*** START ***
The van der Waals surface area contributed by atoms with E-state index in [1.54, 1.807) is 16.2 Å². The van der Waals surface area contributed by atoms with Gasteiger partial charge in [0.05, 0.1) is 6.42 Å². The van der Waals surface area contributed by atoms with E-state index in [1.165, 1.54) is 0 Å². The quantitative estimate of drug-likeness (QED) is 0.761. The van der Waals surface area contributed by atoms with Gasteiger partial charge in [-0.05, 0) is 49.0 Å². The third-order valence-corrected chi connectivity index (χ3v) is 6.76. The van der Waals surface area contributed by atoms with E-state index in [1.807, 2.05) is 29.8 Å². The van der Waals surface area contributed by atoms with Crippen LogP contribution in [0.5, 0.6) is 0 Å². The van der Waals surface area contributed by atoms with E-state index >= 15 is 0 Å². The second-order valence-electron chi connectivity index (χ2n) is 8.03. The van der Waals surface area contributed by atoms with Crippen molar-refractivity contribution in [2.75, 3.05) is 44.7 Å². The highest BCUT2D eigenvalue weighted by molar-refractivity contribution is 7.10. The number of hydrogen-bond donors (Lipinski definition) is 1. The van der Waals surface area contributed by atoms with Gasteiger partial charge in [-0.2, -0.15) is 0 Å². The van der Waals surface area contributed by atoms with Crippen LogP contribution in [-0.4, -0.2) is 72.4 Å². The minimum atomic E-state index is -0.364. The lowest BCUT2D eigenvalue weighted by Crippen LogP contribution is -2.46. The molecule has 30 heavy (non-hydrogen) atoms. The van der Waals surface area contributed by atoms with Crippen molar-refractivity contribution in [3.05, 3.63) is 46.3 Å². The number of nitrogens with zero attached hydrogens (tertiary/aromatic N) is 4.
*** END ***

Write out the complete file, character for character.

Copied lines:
The van der Waals surface area contributed by atoms with E-state index in [1.54, 1.807) is 16.2 Å². The van der Waals surface area contributed by atoms with Gasteiger partial charge in [0.05, 0.1) is 6.42 Å². The van der Waals surface area contributed by atoms with E-state index in [1.165, 1.54) is 0 Å². The quantitative estimate of drug-likeness (QED) is 0.761. The van der Waals surface area contributed by atoms with Gasteiger partial charge in [-0.05, 0) is 49.0 Å². The third-order valence-corrected chi connectivity index (χ3v) is 6.76. The van der Waals surface area contributed by atoms with E-state index in [1.807, 2.05) is 29.8 Å². The van der Waals surface area contributed by atoms with Crippen LogP contribution in [0.5, 0.6) is 0 Å². The van der Waals surface area contributed by atoms with E-state index >= 15 is 0 Å². The second-order valence-electron chi connectivity index (χ2n) is 8.03. The van der Waals surface area contributed by atoms with Crippen molar-refractivity contribution in [2.75, 3.05) is 44.7 Å². The highest BCUT2D eigenvalue weighted by molar-refractivity contribution is 7.10. The number of hydrogen-bond donors (Lipinski definition) is 1. The van der Waals surface area contributed by atoms with Gasteiger partial charge in [-0.2, -0.15) is 0 Å². The van der Waals surface area contributed by atoms with Crippen LogP contribution in [-0.4, -0.2) is 72.4 Å². The minimum atomic E-state index is -0.364. The lowest BCUT2D eigenvalue weighted by Crippen LogP contribution is -2.46. The molecule has 30 heavy (non-hydrogen) atoms. The van der Waals surface area contributed by atoms with Crippen molar-refractivity contribution in [3.05, 3.63) is 46.3 Å². The number of nitrogens with zero attached hydrogens (tertiary/aromatic N) is 4.